This knowledge takes on greater importance going forward when we examine the new information to be gleaned from a NYT article yesterdays (h/t/ CTH), in which we learn, all the way at the end, that IG Michael Horowitz has launched an investigation into one of those FBI informants, Stefan Halper:
The inspector general is also scrutinizing another early source of information for the Russia investigation, the people said: Mr. Horowitz’s investigators have been asking questions about the role of Stefan A. Halper, another F.B.I. informant, and his prior work for the bureau.
Agents involved in the Russia investigation asked Mr. Halper, an American academic who teaches in Britain, to gather information on Mr. Page and George Papadopoulos, another former Trump campaign foreign policy adviser.
However, Mr. Halper also had additional contacts with other Trump officials that have raised concerns about his activities. In one instance, Mr. Halper reached out to Sam Clovis, a Trump campaign aide; it was not clear whether Mr. Halper had the F.B.I.’s blessing to contact Mr. Clovis.
Mr. Halper’s contacts have prompted Republicans and the president to incorrectly accuse the F.B.I. of spying on the campaign. Mr. Page has also said he met with Mr. Halper in mid-July 2016, about two weeks before the Russia investigation was opened.
In addition, the inspector general is examining Mr. Steele’s contacts with Bruce Ohr, a Justice Department official, according to the people familiar with the inquiry. Mr. Ohr, an expert on Russian organized crime and himself a frequent target of Mr. Trump’s ire, spoke with Mr. Steele several times after the F.B.I. terminated its relationship with the former British spy, and relayed information from those conversations to the bureau.
The bit about Republicans "incorrectly" accusing the FBI of spying on the Trump campaign is a nice touch. There can be no doubt that as far back as 2015 the FBI's attention was focused on nothing but the supposed ties of Republicans to Russia.
Many observers have pointed out that much of this investigative activity involving informants targeting associates of the Trump campaign took place months before the opening of Crossfire Hurricane on July 31, 2016--the Full Investigation that most observers assume is identical with "the Russia investigation." How is it, they ask, that the FBI was setting traps or "lures" for Trump associates well before an investigation had been opened?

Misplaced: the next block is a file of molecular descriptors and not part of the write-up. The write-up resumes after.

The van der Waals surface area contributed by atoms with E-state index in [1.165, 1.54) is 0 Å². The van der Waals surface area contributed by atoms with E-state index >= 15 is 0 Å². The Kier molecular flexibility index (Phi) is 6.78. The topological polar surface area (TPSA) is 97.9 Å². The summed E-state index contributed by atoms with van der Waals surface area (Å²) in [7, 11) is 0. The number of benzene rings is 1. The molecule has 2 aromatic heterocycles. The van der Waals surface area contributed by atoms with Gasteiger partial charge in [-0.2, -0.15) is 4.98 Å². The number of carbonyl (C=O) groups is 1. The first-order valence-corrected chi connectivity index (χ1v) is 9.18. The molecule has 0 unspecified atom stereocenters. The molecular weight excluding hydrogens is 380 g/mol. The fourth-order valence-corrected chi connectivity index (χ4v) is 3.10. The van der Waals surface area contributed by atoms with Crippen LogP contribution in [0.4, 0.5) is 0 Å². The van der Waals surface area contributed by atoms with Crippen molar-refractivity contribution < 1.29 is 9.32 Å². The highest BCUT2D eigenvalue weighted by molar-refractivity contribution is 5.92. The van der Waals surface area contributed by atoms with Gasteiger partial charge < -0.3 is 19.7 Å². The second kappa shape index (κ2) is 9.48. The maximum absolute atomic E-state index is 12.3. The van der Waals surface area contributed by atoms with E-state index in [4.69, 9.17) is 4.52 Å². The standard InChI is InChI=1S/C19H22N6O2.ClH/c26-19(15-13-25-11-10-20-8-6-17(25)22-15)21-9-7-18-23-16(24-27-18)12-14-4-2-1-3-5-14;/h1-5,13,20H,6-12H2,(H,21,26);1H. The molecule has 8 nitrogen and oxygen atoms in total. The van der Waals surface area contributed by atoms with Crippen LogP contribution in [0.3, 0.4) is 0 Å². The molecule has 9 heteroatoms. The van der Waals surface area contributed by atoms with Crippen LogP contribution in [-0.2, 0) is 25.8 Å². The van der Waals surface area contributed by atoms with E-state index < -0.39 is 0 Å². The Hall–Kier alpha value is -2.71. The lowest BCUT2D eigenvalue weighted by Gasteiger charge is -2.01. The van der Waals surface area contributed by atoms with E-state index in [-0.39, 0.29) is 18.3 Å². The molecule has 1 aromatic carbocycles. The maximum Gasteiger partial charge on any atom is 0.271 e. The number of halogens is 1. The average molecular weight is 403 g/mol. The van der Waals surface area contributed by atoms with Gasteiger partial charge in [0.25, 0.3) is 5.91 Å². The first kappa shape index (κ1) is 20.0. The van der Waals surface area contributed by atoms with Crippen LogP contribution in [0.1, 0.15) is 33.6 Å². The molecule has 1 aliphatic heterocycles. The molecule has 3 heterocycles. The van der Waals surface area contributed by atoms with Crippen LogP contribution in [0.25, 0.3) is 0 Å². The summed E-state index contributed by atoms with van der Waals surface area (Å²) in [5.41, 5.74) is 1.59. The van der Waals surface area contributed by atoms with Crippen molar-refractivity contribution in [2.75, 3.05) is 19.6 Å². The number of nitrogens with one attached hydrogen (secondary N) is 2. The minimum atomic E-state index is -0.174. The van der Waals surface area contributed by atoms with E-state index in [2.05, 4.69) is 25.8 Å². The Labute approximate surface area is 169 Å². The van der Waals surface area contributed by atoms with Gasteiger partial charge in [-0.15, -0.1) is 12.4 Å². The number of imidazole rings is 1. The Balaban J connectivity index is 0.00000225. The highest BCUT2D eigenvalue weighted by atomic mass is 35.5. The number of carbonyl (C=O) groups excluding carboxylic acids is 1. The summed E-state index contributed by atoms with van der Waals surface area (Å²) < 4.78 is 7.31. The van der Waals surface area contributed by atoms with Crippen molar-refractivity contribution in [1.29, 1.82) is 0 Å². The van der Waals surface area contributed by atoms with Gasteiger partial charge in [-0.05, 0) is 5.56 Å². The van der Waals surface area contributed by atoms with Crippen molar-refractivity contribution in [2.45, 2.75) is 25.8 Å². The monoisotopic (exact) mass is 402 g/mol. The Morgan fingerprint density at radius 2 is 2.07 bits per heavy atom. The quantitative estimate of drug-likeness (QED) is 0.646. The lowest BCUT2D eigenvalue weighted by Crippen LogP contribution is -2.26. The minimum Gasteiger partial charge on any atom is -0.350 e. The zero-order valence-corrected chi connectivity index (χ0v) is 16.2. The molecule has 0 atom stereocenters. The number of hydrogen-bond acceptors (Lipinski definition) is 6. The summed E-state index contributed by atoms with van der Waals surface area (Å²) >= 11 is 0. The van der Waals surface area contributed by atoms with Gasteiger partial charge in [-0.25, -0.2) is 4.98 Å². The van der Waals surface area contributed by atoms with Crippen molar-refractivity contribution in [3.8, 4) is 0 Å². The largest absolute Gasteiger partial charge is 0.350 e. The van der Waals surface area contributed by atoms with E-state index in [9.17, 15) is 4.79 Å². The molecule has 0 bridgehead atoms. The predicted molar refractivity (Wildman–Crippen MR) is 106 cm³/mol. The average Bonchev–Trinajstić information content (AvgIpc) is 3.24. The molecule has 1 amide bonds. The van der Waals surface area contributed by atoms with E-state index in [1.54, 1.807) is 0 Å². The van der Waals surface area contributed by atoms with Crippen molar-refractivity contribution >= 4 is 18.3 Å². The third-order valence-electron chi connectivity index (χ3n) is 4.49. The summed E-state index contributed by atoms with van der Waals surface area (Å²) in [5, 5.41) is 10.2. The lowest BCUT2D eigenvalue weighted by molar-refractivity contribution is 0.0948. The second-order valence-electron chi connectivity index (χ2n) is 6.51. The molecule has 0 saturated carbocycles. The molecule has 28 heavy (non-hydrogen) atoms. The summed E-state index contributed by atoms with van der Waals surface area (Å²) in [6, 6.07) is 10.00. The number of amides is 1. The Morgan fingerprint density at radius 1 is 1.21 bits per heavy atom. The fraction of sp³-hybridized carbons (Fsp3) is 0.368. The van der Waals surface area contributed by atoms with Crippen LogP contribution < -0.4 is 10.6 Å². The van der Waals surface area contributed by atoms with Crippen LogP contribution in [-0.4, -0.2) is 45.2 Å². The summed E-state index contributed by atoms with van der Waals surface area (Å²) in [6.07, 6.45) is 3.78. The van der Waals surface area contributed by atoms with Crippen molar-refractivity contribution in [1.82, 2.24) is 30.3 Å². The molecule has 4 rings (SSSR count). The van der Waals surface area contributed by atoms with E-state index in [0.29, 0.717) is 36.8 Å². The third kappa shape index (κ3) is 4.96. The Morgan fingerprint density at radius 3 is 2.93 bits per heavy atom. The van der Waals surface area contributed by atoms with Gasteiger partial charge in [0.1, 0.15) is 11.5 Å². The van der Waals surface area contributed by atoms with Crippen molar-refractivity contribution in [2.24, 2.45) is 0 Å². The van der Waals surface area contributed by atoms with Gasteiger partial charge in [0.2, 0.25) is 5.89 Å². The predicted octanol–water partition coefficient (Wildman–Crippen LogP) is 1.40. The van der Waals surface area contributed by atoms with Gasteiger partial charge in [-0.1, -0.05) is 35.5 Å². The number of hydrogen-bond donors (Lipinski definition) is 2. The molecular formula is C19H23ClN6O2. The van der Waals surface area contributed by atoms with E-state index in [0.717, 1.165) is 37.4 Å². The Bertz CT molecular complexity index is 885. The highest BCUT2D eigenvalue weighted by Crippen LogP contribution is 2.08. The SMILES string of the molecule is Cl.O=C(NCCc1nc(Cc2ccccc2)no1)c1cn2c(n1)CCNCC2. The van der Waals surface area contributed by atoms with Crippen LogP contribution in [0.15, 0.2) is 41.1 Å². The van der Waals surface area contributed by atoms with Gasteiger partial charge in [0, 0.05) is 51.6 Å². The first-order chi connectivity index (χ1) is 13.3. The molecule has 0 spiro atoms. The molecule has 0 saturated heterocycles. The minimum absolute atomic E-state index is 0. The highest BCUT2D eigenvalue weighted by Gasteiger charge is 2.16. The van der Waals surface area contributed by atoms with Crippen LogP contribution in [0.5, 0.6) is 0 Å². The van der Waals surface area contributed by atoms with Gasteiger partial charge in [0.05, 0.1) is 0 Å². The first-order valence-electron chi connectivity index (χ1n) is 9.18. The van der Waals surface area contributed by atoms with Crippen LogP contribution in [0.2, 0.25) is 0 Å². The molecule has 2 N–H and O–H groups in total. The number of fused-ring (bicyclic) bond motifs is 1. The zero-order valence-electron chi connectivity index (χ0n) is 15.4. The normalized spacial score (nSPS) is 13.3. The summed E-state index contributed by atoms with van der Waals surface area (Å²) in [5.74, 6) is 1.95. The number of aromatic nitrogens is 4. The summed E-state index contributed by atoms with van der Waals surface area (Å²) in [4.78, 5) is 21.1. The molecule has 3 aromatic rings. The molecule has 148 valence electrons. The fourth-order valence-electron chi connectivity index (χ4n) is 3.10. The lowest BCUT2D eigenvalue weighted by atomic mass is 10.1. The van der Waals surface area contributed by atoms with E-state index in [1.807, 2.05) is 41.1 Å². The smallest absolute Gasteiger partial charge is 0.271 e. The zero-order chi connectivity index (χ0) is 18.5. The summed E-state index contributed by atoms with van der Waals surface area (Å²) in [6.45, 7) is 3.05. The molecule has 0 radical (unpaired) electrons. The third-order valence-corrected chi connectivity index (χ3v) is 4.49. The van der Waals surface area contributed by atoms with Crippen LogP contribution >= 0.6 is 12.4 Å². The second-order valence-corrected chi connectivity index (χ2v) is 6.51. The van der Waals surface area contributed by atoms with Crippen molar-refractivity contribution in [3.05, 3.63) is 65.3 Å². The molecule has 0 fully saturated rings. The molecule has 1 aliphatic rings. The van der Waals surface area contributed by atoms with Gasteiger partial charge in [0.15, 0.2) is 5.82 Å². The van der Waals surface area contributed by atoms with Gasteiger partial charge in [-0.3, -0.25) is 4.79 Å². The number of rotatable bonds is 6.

My explanation has always been that the explanation is to be found in the different types of FBI investigations, which entail authorization for different investigative techniques. Broadly, for our purposes we can identify three categories of investigations: Threat Assessments, Preliminary Investigations, and Full Investigations. Most notably, FISA as an investigative technique is only authorized in Full Investigations, and Crossfire Hurricane was a Full Investigation.
However, the opening of Crossfire Hurricane as a Full Investigation doesn't mean that there wasn't an earlier "Russia Investigation" at the level of either a Threat Assessment or a Preliminary Investigation. Such investigations don't permit the use of FISA but they do permit the use of informants as well as consensual (non-FISA) electronic monitoring in some circumstances. Moreover, there is nothing to say that Threat Assessments and Preliminary Investigations can't run in parallel with a related Full Investigation. In fact, what I think we'll see is that Crossfire Hurricane wasn't actually the "Russia investigation" in the general sense at all. That would have been the earlier Threat Assessment or Preliminary Investigation.
Further help for understanding this situation can be found in the testimony of the FBI's former top lawyer, James Baker, the first day of which was released yesterday. In his testimony, Baker refers repeatedly to a "broader" Russia investigation, clearly implying a distinction between a "broader" Threat Assessment or Preliminary Investigation and the more narrowly focused Crossfire Hurricane--which was a Full Investigation and in which a FISA on Carter Page was obtained.
Below I'll reproduce Baker's testimony in that regard. It starts out in questions about the Carter Page FISA, but Baker refers repeatedly to the "broader" "Russia investigation." Mark Meadows does seize on this distinction, but appears to miss the administrative significance. Note how Baker, a knowledgeable National Security attorney and--in particular--an expert on FISA, proceeds in a basically logical, chronological way that makes the administrative investigatory framework very clear:
- He had been aware of "the broader investigation that we were conducting." The "broader" investigation is about the presumed Russian threat in general. That investigation predated any focus on specific Americans.